Miniature dagobas at Kantharodai


Kantharodai, described as Kadurugoda Temple in the Sinhalese chronicles, is a 3rd century BC Buddhist site located about 10km north of the city of Jaffnaand 2km west of the village of Chunnakam. A cluster of twenty miniature dagobas, ranging in height from one to three meters, are unlike any other Buddhist religious site in Sri Lanka. It is believed that each of the miniature dagobas has the remains of Buddhist monks enshrined therein. The site is yet be subjected to archaeological exploration.

Keerimalai Hot Water Springs


Keerimalai Hot Water Springs located close to Naguleswaram which is of proximity to Kanksanturai of Jaffna Peninsula and are said to be of the therapeutic value, containing healing waters. The spring water flowing through the crevices and fissures of the carbonated rocks acquires residues of minerals and encounters sea water as it surface at Keerimalai. Hindu Tamils gather at these springs on the new moon day of July to dip into the waters and pay tribute to the souls of their departed ancestors.

Point Pedro and surroundings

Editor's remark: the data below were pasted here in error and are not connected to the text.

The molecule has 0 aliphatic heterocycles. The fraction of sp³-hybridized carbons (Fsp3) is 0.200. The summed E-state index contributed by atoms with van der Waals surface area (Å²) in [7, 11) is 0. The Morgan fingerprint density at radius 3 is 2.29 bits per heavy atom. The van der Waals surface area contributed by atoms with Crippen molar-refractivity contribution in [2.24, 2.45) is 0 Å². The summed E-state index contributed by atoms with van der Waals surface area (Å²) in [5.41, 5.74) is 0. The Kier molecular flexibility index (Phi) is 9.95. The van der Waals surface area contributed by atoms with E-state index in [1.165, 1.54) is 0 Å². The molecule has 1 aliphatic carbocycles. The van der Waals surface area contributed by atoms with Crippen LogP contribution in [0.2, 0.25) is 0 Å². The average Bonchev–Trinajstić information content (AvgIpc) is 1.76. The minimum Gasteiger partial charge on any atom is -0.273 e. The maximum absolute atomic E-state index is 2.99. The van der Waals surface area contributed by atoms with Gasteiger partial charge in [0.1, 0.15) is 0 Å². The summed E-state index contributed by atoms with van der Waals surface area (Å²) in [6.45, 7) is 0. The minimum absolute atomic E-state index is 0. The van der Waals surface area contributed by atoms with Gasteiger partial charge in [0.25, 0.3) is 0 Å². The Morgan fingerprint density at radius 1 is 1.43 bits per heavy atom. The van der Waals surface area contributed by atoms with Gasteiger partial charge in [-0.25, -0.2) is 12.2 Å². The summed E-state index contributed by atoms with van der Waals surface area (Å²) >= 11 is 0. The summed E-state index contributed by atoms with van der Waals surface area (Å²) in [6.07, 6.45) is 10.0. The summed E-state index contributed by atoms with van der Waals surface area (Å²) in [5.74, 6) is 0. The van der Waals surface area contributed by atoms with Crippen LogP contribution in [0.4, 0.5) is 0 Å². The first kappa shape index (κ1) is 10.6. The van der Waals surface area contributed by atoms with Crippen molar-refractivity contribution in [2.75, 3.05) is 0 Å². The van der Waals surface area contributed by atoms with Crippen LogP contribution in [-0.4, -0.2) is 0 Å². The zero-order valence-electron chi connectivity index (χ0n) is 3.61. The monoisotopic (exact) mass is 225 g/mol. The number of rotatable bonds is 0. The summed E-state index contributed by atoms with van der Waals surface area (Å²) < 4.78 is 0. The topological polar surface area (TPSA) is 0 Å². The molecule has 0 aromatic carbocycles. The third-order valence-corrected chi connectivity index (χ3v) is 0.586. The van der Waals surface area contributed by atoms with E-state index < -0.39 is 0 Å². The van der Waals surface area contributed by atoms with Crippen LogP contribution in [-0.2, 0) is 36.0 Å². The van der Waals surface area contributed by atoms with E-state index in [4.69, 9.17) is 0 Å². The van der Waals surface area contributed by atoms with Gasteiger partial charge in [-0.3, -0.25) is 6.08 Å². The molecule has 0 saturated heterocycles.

The light house at the coastal village of Point Pedro marks the northernmost point of Sri Lanka. West of Point Pedro is the infamous coastal village of Velvettiturai, which for long decades, had been a stronghold of the petty local smugglers and the landing point of illegal immigrants from South India. Until about three decades ago the illegal immigrants called “Kallathoni” from the state of Tamilnadu of India, found Velvettiturai, a convenient shore. 5km south of the lighthouse, at the northern end of the Manalkadu Desert is the village of Vallipuram, which unearthed the famous ancient Vallipuram gold foil of inscriptions. Vallipuram, once a principal city of Jaffna peninsula is home to the second largest Hindu Kovil in the country. The shrine is one of the very few in Sri Lanka dedicated to God Vishnu.

Manalkadu Sand Dunes

Manalkadu is a mini version of a desert. Right at the town of Point Pedro begins the Manalkadu Sand dunes. The sparsely populated coastal stretch is punctured with isolated villages centred around a village well. The acres of sand dunes are also found covered with thick bush while beyond the dunes one can spot one of the most beautiful beaches of the Northern Province.

Nagadipa Viharaya

Nagadipa Viharaya

Nagadipa Viharaya, an ancient Buddhist temple is located in Nagadipa, one of the islands in a cluster that is situated close to the western coast of the Jaffna peninsula with Palk Strait shaping around it. The stupa which is of modest dimensions commemorates the Buddha’s third visit to Sri Lanka. The Image House next to the stupa features a fine golden Buddhist statue.